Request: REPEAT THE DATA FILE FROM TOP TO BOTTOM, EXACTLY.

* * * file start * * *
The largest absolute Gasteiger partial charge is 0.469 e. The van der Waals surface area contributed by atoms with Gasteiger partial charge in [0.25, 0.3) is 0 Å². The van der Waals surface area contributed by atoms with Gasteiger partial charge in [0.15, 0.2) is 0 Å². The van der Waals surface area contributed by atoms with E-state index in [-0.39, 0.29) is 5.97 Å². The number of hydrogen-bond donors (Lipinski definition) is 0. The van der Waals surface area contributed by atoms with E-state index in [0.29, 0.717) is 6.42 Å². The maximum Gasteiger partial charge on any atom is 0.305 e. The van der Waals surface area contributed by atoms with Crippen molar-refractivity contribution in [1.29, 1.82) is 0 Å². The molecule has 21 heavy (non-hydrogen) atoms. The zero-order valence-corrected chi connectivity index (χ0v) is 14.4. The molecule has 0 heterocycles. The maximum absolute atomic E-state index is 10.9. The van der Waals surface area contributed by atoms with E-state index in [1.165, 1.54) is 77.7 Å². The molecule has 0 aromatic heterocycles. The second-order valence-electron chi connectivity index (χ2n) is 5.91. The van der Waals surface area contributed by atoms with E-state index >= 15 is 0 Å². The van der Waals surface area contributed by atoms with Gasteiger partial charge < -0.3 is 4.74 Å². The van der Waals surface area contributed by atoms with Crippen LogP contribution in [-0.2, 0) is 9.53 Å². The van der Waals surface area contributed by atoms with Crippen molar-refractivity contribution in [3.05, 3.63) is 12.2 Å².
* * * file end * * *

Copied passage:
The largest absolute Gasteiger partial charge is 0.469 e. The van der Waals surface area contributed by atoms with Gasteiger partial charge in [0.25, 0.3) is 0 Å². The van der Waals surface area contributed by atoms with Gasteiger partial charge in [0.15, 0.2) is 0 Å². The van der Waals surface area contributed by atoms with E-state index in [-0.39, 0.29) is 5.97 Å². The number of hydrogen-bond donors (Lipinski definition) is 0. The van der Waals surface area contributed by atoms with E-state index in [0.29, 0.717) is 6.42 Å². The maximum Gasteiger partial charge on any atom is 0.305 e. The van der Waals surface area contributed by atoms with Crippen molar-refractivity contribution in [1.29, 1.82) is 0 Å². The molecule has 21 heavy (non-hydrogen) atoms. The zero-order valence-corrected chi connectivity index (χ0v) is 14.4. The molecule has 0 heterocycles. The maximum absolute atomic E-state index is 10.9. The van der Waals surface area contributed by atoms with E-state index in [1.165, 1.54) is 77.7 Å². The molecule has 0 aromatic heterocycles. The second-order valence-electron chi connectivity index (χ2n) is 5.91. The van der Waals surface area contributed by atoms with E-state index >= 15 is 0 Å². The van der Waals surface area contributed by atoms with Gasteiger partial charge < -0.3 is 4.74 Å². The van der Waals surface area contributed by atoms with Crippen LogP contribution in [-0.2, 0) is 9.53 Å². The van der Waals surface area contributed by atoms with Crippen molar-refractivity contribution in [3.05, 3.63) is 12.2 Å².